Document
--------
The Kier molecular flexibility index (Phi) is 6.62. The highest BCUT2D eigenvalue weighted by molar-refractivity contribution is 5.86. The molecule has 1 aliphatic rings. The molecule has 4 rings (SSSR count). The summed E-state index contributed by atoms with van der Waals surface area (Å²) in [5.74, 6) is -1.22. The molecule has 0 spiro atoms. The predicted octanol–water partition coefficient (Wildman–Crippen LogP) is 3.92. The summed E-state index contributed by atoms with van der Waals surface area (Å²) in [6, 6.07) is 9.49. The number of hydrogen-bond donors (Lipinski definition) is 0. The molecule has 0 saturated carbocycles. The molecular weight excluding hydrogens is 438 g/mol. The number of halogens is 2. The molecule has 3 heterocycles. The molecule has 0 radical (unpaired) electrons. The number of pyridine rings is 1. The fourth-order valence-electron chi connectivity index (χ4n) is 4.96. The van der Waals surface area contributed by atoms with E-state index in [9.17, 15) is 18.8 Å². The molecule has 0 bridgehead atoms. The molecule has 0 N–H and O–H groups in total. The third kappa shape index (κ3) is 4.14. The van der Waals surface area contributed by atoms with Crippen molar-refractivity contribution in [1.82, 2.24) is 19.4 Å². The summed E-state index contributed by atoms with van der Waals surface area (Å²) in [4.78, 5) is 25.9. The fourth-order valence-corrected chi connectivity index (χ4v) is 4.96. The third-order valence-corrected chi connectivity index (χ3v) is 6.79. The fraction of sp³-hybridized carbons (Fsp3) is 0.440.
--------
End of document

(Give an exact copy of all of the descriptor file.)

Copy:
The Kier molecular flexibility index (Phi) is 6.62. The highest BCUT2D eigenvalue weighted by molar-refractivity contribution is 5.86. The molecule has 1 aliphatic rings. The molecule has 4 rings (SSSR count). The summed E-state index contributed by atoms with van der Waals surface area (Å²) in [5.74, 6) is -1.22. The molecule has 0 spiro atoms. The predicted octanol–water partition coefficient (Wildman–Crippen LogP) is 3.92. The summed E-state index contributed by atoms with van der Waals surface area (Å²) in [6, 6.07) is 9.49. The number of hydrogen-bond donors (Lipinski definition) is 0. The molecule has 0 saturated carbocycles. The molecular weight excluding hydrogens is 438 g/mol. The number of halogens is 2. The molecule has 3 heterocycles. The molecule has 0 radical (unpaired) electrons. The number of pyridine rings is 1. The fourth-order valence-electron chi connectivity index (χ4n) is 4.96. The van der Waals surface area contributed by atoms with E-state index in [9.17, 15) is 18.8 Å². The molecule has 0 bridgehead atoms. The molecule has 0 N–H and O–H groups in total. The third kappa shape index (κ3) is 4.14. The van der Waals surface area contributed by atoms with Crippen molar-refractivity contribution in [1.82, 2.24) is 19.4 Å². The summed E-state index contributed by atoms with van der Waals surface area (Å²) in [4.78, 5) is 25.9. The fourth-order valence-corrected chi connectivity index (χ4v) is 4.96. The third-order valence-corrected chi connectivity index (χ3v) is 6.79. The fraction of sp³-hybridized carbons (Fsp3) is 0.440.